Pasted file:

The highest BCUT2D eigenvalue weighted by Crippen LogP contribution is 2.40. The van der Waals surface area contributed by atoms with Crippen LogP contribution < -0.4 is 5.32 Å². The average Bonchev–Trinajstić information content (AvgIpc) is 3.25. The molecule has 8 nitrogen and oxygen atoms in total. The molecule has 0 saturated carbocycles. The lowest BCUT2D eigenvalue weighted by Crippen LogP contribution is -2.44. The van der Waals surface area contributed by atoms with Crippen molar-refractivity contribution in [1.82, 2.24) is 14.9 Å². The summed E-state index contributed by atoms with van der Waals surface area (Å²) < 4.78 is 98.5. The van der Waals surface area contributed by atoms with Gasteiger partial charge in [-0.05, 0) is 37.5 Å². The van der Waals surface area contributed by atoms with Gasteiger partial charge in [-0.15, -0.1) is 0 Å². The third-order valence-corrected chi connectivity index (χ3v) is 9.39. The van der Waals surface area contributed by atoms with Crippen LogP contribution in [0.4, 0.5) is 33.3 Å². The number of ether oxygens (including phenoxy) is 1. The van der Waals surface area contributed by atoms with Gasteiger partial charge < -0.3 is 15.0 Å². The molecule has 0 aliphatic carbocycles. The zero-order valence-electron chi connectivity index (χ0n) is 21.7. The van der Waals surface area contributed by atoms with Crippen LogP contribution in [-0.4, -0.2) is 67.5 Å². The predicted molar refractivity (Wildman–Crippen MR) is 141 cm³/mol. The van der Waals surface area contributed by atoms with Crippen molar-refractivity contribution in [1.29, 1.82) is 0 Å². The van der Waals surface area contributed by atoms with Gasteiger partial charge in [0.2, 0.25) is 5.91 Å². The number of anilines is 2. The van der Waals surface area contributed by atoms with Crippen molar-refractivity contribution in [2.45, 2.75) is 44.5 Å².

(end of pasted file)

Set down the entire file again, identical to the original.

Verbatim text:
The highest BCUT2D eigenvalue weighted by Crippen LogP contribution is 2.40. The van der Waals surface area contributed by atoms with Crippen LogP contribution < -0.4 is 5.32 Å². The average Bonchev–Trinajstić information content (AvgIpc) is 3.25. The molecule has 8 nitrogen and oxygen atoms in total. The molecule has 0 saturated carbocycles. The lowest BCUT2D eigenvalue weighted by Crippen LogP contribution is -2.44. The van der Waals surface area contributed by atoms with Crippen molar-refractivity contribution in [1.82, 2.24) is 14.9 Å². The summed E-state index contributed by atoms with van der Waals surface area (Å²) < 4.78 is 98.5. The van der Waals surface area contributed by atoms with Gasteiger partial charge in [-0.05, 0) is 37.5 Å². The van der Waals surface area contributed by atoms with Gasteiger partial charge in [-0.15, -0.1) is 0 Å². The third-order valence-corrected chi connectivity index (χ3v) is 9.39. The van der Waals surface area contributed by atoms with Crippen LogP contribution in [0.4, 0.5) is 33.3 Å². The number of ether oxygens (including phenoxy) is 1. The van der Waals surface area contributed by atoms with Gasteiger partial charge < -0.3 is 15.0 Å². The molecule has 0 aliphatic carbocycles. The zero-order valence-electron chi connectivity index (χ0n) is 21.7. The van der Waals surface area contributed by atoms with Crippen LogP contribution in [-0.4, -0.2) is 67.5 Å². The predicted molar refractivity (Wildman–Crippen MR) is 141 cm³/mol. The van der Waals surface area contributed by atoms with Crippen molar-refractivity contribution in [1.29, 1.82) is 0 Å². The van der Waals surface area contributed by atoms with Gasteiger partial charge in [0.2, 0.25) is 5.91 Å². The number of anilines is 2. The van der Waals surface area contributed by atoms with Crippen molar-refractivity contribution in [2.45, 2.75) is 44.5 Å².